Real guns can safely be used on movie sets so long as protocols are followed, US actor Matthew McConaughey has told AFP in an interview, as calls mount to ban firearms from filmmaking in the wake of the deadly "Rust" shooting.
Nearly 80,000 people have signed a petition to permanently remove firearms from sets after Alec Baldwin fatally shot a cinematographer on the New Mexico set of the low-budget Western last week.
Baldwin fired the Colt .45 during a rehearsal after being told it was safe, with the man who handed him the gun later admitting to police he had not fully checked it for live rounds.
"There´s a safety protocol, and if it´s followed, it can be safe on set," McConaughey said Thursday in the interview, conducted via Zoom.
The Oscar-winning "Dallas Buyers Club" actor described the incident as a "horrible accident that could easily have not happened."
"I´ve been on many sets where I´m dealing with firearms. There is an understood protocol.
"When any firearm is handed from one person to another, when it gets on set, there´s a means of communication.
"One of the beautiful things about how film sets work -- the organization is incredible. And they missed protocol. Somewhere. I don´t know if they were in a rush."
The "Rust" armorer responsible for weapons on the film set said Friday she has "no idea" why there were live rounds present.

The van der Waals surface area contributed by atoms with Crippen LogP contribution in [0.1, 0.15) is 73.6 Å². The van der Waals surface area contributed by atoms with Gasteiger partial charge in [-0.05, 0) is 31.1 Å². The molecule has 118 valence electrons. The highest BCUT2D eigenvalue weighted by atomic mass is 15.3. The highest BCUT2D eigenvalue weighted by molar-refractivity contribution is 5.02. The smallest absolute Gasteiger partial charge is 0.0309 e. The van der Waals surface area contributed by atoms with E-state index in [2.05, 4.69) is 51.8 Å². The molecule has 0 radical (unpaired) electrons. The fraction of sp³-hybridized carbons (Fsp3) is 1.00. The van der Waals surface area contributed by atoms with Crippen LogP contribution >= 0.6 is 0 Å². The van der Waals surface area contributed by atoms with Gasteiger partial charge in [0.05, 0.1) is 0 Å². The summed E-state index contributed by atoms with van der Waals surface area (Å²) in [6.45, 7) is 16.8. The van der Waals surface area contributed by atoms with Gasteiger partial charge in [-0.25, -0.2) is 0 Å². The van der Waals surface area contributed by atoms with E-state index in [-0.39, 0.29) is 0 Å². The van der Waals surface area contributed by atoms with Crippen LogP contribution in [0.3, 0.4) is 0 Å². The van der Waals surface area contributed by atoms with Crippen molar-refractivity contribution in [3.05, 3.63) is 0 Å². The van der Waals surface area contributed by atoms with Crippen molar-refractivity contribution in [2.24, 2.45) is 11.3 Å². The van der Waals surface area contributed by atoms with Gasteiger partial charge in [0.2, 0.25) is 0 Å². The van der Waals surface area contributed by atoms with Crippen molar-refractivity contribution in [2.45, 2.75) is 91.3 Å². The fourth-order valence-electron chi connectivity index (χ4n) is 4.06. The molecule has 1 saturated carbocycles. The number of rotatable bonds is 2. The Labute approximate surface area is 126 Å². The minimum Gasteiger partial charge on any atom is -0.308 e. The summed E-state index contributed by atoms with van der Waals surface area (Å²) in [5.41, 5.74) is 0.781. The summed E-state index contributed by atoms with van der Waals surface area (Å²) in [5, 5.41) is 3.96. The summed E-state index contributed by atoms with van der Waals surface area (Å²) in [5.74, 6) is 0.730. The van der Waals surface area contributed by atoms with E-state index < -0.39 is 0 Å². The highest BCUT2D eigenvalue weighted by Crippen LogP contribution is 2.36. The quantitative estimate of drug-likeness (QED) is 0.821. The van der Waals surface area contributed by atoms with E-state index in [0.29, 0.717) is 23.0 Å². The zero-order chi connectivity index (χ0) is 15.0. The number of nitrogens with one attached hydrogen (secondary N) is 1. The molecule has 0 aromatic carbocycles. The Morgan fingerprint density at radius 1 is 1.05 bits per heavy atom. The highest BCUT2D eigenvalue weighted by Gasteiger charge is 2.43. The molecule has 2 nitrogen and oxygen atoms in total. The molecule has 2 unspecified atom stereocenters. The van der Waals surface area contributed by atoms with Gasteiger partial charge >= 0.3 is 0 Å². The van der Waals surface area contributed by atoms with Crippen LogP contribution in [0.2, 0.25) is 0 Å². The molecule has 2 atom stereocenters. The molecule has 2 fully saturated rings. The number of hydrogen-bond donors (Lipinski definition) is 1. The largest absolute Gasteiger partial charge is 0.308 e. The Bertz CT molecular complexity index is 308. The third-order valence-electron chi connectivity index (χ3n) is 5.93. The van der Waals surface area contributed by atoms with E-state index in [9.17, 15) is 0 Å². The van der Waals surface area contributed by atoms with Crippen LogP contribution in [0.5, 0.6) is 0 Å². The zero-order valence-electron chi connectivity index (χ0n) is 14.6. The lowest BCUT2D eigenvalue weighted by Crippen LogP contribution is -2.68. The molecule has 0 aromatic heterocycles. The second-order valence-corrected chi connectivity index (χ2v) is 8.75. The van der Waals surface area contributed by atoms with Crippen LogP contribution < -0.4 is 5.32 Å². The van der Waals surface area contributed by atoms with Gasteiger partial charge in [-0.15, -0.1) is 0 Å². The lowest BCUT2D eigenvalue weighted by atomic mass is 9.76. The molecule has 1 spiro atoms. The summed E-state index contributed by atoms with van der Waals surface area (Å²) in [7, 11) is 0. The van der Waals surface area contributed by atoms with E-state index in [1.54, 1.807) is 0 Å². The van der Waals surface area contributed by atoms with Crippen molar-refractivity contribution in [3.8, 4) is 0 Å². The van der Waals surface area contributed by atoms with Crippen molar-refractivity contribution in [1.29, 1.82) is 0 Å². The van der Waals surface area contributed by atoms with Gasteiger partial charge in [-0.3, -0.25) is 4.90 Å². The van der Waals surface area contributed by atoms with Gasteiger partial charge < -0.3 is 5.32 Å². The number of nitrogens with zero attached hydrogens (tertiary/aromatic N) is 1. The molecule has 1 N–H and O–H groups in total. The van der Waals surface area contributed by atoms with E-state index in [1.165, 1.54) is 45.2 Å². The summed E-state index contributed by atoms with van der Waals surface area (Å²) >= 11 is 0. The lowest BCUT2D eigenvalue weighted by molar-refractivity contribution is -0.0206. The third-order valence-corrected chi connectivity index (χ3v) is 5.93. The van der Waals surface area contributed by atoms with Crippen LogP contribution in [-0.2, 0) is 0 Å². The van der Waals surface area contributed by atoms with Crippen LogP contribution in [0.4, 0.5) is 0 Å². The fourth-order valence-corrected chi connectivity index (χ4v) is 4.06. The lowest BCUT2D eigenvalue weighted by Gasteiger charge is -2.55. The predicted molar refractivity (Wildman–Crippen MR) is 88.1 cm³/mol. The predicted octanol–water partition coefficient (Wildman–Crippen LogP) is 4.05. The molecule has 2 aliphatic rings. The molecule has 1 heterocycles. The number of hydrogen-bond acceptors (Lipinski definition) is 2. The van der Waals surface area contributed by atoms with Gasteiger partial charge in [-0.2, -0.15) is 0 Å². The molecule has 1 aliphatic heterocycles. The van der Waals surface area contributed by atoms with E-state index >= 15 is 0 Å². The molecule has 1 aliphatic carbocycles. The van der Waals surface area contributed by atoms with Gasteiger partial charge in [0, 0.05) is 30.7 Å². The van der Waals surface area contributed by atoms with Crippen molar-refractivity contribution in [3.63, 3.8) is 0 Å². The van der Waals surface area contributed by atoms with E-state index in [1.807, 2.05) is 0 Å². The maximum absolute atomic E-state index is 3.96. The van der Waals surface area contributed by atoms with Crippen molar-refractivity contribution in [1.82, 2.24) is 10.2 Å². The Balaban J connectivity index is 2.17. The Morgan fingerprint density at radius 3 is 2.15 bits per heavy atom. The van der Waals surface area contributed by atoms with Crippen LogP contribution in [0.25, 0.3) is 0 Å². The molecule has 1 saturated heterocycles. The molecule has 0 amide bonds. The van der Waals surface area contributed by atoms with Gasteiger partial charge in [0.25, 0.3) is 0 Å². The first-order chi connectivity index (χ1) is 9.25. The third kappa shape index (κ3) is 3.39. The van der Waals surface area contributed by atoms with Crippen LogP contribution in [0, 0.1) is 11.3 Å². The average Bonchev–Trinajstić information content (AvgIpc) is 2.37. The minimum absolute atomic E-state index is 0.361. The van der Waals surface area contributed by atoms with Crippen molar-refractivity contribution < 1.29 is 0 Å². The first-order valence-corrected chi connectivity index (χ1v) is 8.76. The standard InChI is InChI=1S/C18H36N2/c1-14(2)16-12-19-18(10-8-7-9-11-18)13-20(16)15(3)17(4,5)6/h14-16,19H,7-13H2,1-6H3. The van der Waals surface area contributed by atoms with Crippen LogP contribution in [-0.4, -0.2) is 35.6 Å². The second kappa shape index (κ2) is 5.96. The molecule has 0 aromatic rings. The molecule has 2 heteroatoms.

Prosecutors have refused to rule out criminal charges including against Baldwin, who was a producer on "Rust" as well as the lead actor.
Baldwin had been told by assistant director Dave Halls that it was a "cold gun" -- industry lingo for an inert firearm.
While not criticizing Baldwin, McConaughey said he "personally would try to always take even more steps" as an actor using a gun, including checking the weapon himself.
"You hear ´cold´ -- now I want a visual," said the Texan star.
"If you and I are in a scene together, I need to give you visual. If it´s a six shooter, do you see light through all six holes?
"Let me look you in the eye, you confirm, and you yell it out, ´cold.´"
He added: "You can´t over-confirm it."
Advocates of a ban of real firearms on Hollywood sets say that gunshot effects such as the loud bang and muzzle flash can easily be added to fake rubber guns in post-production with modern technology.
"What do I think about that? I think you should follow protocol. And it should be non-negotiable," said McConaughey.
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